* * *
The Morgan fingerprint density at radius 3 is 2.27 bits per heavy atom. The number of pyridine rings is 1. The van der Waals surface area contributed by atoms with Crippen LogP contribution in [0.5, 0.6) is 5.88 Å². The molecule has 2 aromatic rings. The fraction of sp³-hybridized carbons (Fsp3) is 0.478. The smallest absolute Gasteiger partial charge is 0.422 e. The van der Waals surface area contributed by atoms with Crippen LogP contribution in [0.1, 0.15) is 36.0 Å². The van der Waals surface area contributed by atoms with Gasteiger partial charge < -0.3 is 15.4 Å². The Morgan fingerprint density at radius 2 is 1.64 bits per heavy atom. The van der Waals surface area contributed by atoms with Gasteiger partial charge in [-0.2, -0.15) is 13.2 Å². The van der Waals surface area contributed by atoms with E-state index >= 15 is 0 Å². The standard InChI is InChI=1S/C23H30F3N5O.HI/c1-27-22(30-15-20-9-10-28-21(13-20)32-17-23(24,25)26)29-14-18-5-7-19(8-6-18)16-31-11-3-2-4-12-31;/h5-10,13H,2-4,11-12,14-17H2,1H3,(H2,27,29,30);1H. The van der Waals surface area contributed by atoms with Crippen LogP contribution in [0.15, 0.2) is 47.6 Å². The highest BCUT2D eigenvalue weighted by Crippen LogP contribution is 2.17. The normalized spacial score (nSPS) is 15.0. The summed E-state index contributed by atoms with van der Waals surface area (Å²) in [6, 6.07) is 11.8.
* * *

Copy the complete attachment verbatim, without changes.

The Morgan fingerprint density at radius 3 is 2.27 bits per heavy atom. The number of pyridine rings is 1. The van der Waals surface area contributed by atoms with Crippen LogP contribution in [0.5, 0.6) is 5.88 Å². The molecule has 2 aromatic rings. The fraction of sp³-hybridized carbons (Fsp3) is 0.478. The smallest absolute Gasteiger partial charge is 0.422 e. The van der Waals surface area contributed by atoms with Crippen LogP contribution in [0.1, 0.15) is 36.0 Å². The van der Waals surface area contributed by atoms with Gasteiger partial charge < -0.3 is 15.4 Å². The Morgan fingerprint density at radius 2 is 1.64 bits per heavy atom. The van der Waals surface area contributed by atoms with Gasteiger partial charge in [-0.2, -0.15) is 13.2 Å². The van der Waals surface area contributed by atoms with E-state index >= 15 is 0 Å². The standard InChI is InChI=1S/C23H30F3N5O.HI/c1-27-22(30-15-20-9-10-28-21(13-20)32-17-23(24,25)26)29-14-18-5-7-19(8-6-18)16-31-11-3-2-4-12-31;/h5-10,13H,2-4,11-12,14-17H2,1H3,(H2,27,29,30);1H. The van der Waals surface area contributed by atoms with Crippen LogP contribution in [0.15, 0.2) is 47.6 Å². The highest BCUT2D eigenvalue weighted by Crippen LogP contribution is 2.17. The normalized spacial score (nSPS) is 15.0. The summed E-state index contributed by atoms with van der Waals surface area (Å²) in [6, 6.07) is 11.8.